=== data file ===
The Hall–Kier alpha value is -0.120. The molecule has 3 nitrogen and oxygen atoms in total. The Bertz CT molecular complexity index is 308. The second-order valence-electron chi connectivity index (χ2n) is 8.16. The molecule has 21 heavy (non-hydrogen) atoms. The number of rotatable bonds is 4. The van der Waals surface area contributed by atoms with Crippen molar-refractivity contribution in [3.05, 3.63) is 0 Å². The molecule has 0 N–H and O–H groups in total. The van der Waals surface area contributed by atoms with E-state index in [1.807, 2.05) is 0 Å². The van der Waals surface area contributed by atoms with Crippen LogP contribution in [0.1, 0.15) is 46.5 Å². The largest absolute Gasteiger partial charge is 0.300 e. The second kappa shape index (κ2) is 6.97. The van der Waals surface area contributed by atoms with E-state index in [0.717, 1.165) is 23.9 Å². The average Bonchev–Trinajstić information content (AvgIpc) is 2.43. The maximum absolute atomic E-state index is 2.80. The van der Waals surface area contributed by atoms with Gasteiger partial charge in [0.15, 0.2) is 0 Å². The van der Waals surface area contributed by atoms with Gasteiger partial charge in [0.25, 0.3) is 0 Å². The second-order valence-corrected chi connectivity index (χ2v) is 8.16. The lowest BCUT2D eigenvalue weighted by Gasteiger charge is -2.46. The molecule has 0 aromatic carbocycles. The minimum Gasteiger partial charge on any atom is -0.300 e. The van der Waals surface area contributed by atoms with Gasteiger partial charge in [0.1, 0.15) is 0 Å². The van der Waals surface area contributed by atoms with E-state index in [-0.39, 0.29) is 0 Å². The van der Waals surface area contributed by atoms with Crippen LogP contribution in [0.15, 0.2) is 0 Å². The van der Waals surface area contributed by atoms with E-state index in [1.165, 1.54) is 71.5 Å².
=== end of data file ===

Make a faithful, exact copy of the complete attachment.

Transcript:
The Hall–Kier alpha value is -0.120. The molecule has 3 nitrogen and oxygen atoms in total. The Bertz CT molecular complexity index is 308. The second-order valence-electron chi connectivity index (χ2n) is 8.16. The molecule has 21 heavy (non-hydrogen) atoms. The number of rotatable bonds is 4. The van der Waals surface area contributed by atoms with Crippen molar-refractivity contribution in [3.05, 3.63) is 0 Å². The molecule has 0 N–H and O–H groups in total. The van der Waals surface area contributed by atoms with E-state index in [1.807, 2.05) is 0 Å². The van der Waals surface area contributed by atoms with Crippen LogP contribution in [0.1, 0.15) is 46.5 Å². The largest absolute Gasteiger partial charge is 0.300 e. The second kappa shape index (κ2) is 6.97. The van der Waals surface area contributed by atoms with E-state index in [0.717, 1.165) is 23.9 Å². The average Bonchev–Trinajstić information content (AvgIpc) is 2.43. The maximum absolute atomic E-state index is 2.80. The van der Waals surface area contributed by atoms with Gasteiger partial charge in [0.15, 0.2) is 0 Å². The van der Waals surface area contributed by atoms with Gasteiger partial charge in [0.25, 0.3) is 0 Å². The second-order valence-corrected chi connectivity index (χ2v) is 8.16. The lowest BCUT2D eigenvalue weighted by Gasteiger charge is -2.46. The molecule has 0 aromatic carbocycles. The minimum Gasteiger partial charge on any atom is -0.300 e. The van der Waals surface area contributed by atoms with Gasteiger partial charge in [0.1, 0.15) is 0 Å². The van der Waals surface area contributed by atoms with E-state index in [-0.39, 0.29) is 0 Å². The van der Waals surface area contributed by atoms with Crippen LogP contribution in [0.15, 0.2) is 0 Å². The van der Waals surface area contributed by atoms with E-state index in [1.165, 1.54) is 71.5 Å².